Lady Gaga’s shock health battle
Pop superstar Lady Gaga has revealed she is taking antipsychotic medication because she "can't always control what [my] brain does".
In a frank and revealing interview with British DJ Zane Lowe in the UK, Gaga said she was on medication normally used to treat schizophrenia and bipolar disorder.
"I know I have mental issues and I know that they can sometimes render me non-functional as a human," the superstar said.
"I wrote a song on [the album] Chromatica called 911, and it's about an antipsychotic that I take and it's because I can't always control things that my brain does and I have to take medication to stop the process that occurs."
Gaga's battle with mental illness reportedly began as a teenager, she first revealed in an Oprah Winfrey interview last year. "I was raped when I was 19 [years] old, repeatedly," said the singer, who reportedly suffers from fibromyalgia - a condition marked by widespread pain and cognitive problems - as a result.
Gaga said her symptoms became so severe at one point that she experienced a "psychotic break" that landed her in the emergency room.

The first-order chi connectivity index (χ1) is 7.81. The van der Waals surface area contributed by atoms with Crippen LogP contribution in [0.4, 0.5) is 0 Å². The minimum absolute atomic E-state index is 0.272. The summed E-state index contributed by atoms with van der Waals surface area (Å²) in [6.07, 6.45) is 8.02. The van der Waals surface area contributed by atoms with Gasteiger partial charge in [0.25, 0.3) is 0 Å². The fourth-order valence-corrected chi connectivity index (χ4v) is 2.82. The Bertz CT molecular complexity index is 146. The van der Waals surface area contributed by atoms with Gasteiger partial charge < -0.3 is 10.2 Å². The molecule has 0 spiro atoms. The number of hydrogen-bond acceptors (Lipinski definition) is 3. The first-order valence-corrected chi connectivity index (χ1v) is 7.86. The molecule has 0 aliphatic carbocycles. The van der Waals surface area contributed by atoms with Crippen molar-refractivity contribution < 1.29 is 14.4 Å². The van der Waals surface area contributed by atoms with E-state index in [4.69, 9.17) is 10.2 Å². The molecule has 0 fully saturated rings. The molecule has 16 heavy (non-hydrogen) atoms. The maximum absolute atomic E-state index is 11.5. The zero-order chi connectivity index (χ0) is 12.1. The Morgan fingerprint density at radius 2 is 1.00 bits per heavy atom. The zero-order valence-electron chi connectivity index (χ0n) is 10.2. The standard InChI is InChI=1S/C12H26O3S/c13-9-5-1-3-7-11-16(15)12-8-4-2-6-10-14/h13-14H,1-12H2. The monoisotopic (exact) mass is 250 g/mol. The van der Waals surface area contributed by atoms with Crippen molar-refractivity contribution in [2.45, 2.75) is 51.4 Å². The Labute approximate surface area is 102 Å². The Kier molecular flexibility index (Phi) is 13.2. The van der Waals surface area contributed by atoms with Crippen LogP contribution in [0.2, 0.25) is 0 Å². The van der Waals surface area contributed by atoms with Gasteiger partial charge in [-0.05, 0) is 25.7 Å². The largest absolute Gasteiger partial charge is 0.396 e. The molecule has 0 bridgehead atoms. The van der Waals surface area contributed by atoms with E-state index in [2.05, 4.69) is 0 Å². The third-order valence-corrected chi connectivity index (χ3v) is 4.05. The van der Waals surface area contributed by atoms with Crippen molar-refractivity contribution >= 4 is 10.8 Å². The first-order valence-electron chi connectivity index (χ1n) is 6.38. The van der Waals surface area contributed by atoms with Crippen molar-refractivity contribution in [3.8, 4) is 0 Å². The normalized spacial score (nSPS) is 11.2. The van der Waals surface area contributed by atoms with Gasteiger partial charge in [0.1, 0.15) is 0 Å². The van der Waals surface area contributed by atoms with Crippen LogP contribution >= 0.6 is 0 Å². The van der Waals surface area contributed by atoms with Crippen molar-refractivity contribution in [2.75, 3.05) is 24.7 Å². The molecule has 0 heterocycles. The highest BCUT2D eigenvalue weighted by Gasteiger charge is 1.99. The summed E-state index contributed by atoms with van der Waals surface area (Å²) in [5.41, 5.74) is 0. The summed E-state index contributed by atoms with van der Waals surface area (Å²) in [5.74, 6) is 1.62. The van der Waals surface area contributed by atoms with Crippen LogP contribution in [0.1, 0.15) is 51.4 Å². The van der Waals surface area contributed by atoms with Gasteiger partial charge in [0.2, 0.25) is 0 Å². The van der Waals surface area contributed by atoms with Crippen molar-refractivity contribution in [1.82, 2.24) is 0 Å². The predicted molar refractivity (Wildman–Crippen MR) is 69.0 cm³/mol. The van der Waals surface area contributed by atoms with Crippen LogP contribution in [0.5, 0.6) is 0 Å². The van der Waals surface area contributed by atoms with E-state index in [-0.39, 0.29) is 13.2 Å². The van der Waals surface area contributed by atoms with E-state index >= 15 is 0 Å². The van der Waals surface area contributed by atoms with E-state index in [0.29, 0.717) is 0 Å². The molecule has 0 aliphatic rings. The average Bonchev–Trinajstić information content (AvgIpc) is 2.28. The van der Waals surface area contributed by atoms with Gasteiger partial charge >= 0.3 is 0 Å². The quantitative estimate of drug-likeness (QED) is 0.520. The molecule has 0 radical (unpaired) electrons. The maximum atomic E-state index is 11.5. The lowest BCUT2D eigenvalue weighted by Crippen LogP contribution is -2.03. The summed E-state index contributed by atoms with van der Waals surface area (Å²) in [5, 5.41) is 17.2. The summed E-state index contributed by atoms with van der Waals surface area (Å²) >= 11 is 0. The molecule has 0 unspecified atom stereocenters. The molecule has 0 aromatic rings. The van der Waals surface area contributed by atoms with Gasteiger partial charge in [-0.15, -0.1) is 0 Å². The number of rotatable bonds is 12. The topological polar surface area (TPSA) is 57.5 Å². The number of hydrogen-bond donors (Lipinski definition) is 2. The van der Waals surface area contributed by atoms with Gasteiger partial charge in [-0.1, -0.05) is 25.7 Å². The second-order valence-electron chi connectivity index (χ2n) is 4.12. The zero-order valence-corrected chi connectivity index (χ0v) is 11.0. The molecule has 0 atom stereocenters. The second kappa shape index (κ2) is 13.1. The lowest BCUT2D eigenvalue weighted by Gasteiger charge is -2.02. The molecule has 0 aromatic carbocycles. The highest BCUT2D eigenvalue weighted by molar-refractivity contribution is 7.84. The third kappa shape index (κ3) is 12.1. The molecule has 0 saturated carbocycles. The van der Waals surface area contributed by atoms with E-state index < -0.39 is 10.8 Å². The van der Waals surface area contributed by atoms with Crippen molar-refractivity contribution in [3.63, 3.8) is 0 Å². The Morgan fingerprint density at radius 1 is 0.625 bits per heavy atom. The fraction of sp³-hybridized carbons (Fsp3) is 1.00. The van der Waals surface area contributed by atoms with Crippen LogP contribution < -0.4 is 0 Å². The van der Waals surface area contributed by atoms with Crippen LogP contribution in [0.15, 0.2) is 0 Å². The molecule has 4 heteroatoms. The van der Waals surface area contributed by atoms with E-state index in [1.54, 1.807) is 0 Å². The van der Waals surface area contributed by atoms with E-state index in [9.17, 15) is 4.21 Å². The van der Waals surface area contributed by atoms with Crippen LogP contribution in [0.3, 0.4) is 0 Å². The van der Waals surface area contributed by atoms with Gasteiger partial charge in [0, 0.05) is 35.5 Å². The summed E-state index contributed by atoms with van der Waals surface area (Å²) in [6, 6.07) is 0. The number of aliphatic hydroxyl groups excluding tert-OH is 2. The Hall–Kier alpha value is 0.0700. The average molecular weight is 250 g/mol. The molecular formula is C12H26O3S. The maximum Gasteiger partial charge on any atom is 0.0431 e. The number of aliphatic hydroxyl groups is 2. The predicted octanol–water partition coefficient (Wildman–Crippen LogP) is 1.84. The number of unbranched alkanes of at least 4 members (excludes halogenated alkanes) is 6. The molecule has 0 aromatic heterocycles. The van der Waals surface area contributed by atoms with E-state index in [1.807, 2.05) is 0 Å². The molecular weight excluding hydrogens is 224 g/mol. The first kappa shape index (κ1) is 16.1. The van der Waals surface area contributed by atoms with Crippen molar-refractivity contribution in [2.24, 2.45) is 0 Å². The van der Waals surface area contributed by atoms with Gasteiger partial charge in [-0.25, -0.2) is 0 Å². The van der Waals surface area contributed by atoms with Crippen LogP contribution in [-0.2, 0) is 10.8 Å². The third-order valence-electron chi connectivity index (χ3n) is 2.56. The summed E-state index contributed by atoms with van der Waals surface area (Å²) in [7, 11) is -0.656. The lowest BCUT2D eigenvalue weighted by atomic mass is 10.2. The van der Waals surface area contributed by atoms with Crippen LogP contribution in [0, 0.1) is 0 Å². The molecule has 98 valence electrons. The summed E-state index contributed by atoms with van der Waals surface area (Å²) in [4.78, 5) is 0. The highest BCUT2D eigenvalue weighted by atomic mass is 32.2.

"It was one of the worst things that's ever happened to me," Gaga said. "I didn't understand what was going on, because my whole body went numb; I fully dissociated. I was screaming, and then he [her psychiatrist] calmed me down and gave me medication for when that happens."
Fortunately, through daily doses of olanzapine combined with therapy, Gaga was able to stabilise her condition.
The 11-time Grammy winner said that without the medication, she would "spiral very frequently."
"Medicine really helped me," the singer told Winfrey. "A lot of people are afraid of medicine for their brains to help them. I really want to erase the stigma around this."
Meanwhile, Gaga said she has wanted to do more to help others amid the coronavirus pandemic.
"How can I use my humanity to focus on something that I believe to be infinitely more important than what I've been through? Which is what the medical community has done.
"It made me think about the helpers of the world and how their mental states are and how they don't necessarily have the help that they need.
"When this is all over whatever that means and things get better whatever that means, who will be there to support them," she told Lowe.
"I don't lack self awareness and I do understand I'm not the only human on the planet that suffers and I think I have it pretty f***ing good and I'm grateful for what I have."
Originally published as Lady Gaga's shock health battle